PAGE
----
• Note that Jesus’ warning about committing adultery in our hearts (Matthew 5:28) addresses the deliberate choice to welcome and entertain tempting thoughts and fantasies, which may occasionally present themselves to anyone.
  • Equip parents and teachers to help children process their likely exposure to pornography, whether accidental or deliberate.
  • Provide information through teaching, programs, and print material to help people understand and face up to this problem.
  • Research locally available trained counselors and groups for referral of addicts and families seeking assistance.
  • Speak out against public displays of pornography and against media that qualifies as “soft porn” and glorifies risky behavior.
  • Express concern for the actors and models exploited in pornographic videos and materials, recognizing that some of them may be victims of sexual trafficking.
  • Encourage parents to monitor their children’s internet and cell phone use, noting the dangers of visiting chatrooms, sexting, responding to strangers on line, and posting personal information.
  • Counsel parents and other adults to view media programming with children and youth, calmly discussing the underlying messages to which they are exposed by asking reflective questions. (“What would you do in that situation?” “What might happen next?”)
  • Welcome and include recovering addicts, holding them accountable to their healing programs and establishing behavioral covenants to protect others, especially children and youth.

We cannot afford to ignore the devastating consequences of pornography and sexual addictions, nor can we safely assume that members of our congregations or of our families are not – or will not – be affected. Sound education, prevention, and recovery support ministries can help keep individuals, families, and communities healthy and safe.

Sources:
1 William M. Struthers, Wired for Intimacy: How Pornography Hijacks the Male Brain (Downers Grove, IL: Intervarsity Press, 2009), p. 20
2 Michael Castleman, “6 Ways Porn Can Hurt Your Sex Life,” www.aarp.org
3 The United Methodist Book of Resolutions, “Pornography and Sexual Violence,” p. 166
4 Rev. Cynthia Abrams, “Sex and the Church: Pornography and Sexual Addiction,” www.gbcs.org
5 GCSRW, “Prevention of the Use of Pornography in the Church,” www.gcsrw.org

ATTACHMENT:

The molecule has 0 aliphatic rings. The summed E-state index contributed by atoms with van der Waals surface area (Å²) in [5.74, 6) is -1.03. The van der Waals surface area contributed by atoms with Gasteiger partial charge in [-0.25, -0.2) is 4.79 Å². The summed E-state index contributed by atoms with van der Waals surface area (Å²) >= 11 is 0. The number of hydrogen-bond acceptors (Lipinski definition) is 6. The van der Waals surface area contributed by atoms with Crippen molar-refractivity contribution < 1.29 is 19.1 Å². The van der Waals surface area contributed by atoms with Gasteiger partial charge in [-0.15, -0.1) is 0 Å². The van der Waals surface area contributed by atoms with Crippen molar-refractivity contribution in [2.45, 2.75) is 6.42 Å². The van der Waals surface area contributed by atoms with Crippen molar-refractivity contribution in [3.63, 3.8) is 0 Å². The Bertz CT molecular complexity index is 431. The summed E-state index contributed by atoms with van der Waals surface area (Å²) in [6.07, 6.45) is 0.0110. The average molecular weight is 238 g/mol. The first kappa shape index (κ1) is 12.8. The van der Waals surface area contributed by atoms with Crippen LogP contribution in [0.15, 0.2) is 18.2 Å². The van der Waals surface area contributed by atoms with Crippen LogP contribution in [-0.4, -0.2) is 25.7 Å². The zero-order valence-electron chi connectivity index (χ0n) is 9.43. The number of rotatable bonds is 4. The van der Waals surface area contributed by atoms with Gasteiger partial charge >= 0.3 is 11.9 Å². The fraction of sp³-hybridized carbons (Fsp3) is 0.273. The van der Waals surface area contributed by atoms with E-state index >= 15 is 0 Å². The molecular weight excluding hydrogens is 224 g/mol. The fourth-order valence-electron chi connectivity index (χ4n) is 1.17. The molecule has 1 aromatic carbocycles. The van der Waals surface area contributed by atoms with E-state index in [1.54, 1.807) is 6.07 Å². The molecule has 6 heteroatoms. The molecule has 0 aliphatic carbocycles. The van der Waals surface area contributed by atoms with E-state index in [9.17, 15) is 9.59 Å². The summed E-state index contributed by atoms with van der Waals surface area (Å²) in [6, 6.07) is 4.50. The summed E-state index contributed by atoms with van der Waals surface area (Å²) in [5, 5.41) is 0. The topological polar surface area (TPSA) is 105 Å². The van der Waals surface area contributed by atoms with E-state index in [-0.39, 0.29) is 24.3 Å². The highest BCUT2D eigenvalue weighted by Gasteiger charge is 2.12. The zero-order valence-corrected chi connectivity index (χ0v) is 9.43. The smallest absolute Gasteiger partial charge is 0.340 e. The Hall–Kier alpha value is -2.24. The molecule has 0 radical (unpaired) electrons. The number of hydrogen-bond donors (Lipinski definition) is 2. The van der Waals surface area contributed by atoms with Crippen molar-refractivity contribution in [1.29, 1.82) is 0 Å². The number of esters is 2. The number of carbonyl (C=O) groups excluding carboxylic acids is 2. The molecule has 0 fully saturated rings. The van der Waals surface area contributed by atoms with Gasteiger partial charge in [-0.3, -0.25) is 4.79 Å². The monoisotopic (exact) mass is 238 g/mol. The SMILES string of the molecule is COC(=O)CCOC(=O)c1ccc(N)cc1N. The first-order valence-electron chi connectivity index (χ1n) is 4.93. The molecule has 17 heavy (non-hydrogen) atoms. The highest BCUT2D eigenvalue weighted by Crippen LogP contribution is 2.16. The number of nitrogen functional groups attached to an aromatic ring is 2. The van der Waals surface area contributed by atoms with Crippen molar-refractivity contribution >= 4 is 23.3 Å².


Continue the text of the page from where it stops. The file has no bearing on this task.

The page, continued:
6 Patrick Carnes, Out of the Shadows: Understanding Sexual Addiction (Center City, MN: Hazelden, 2001), p. 37-38
7 Ibid., p. 19-23
8 Ibid., p. 4-7

 

Resources for Facing Up to Pornography and Sexual Addictions

Reading List

Cybersex Exposed: Simple Fantasy or Obsession?, by Jennifer Schneider, M.D., Ph.D. and Robert Weiss, LCSW, CSAT (Hazelden Information Education, 2001). The authors explore pornography use and other sexual behaviors on the internet, using case studies to illustrate how such practices may become addictive and how to seek healing from sexual compulsions.

Every Heart Restored: A Wife’s Guide to Healing in the Wake of a Husband’s Sexual Sin, by Fred and Brenda Stoeker, with Mike Yorkey (Colorado Springs, CO: Waterbrook Press, 2010). This book offers guidance for wives whose husbands are addicted to pornography and sex and who are struggling for sexual purity.

Lonely All the Time: Recognizing, Understanding and Overcoming Sex Addiction, for Addicts and Codependents, by Ralph Earle, Ph.D., Gregory Crow, and Kevin Osborn (NY, NY; Pocket Books, 1998). This easy-to-read book explores sex addiction and co-addiction in family systems, describing causes, symptoms, and a comprehensive approach to recovery.

Many Roads, One Journey: Moving Beyond the Twelve Steps, by Charlotte Davis Kasl, Ph.D.(Harper Perennial, 1992). The author explores the wisdom inherent in Twelve Step and other models of recovery, suggesting ways to adapt them to a variety of experiences and beliefs. She also explores societal roots of addiction and dependency and ways to address them.

Out of the Shadows: Understanding Sexual Addiction, by Patrick Carnes, Ph.D. (Center City, MN: Hazelden, 2001). The author describes sexual addiction as a “pathological relationship” that becomes more important than anything else. As tolerance increases, sex addicts, like alcoholics, need the “mood-altering experience” just to feel normal; then they may quickly escalate from pornography addiction to more dangerous behaviors, often with devastating consequences. Dr. Carnes offers hope and advice for recovery, recommending Twelve Step groups and similar strategies in particular.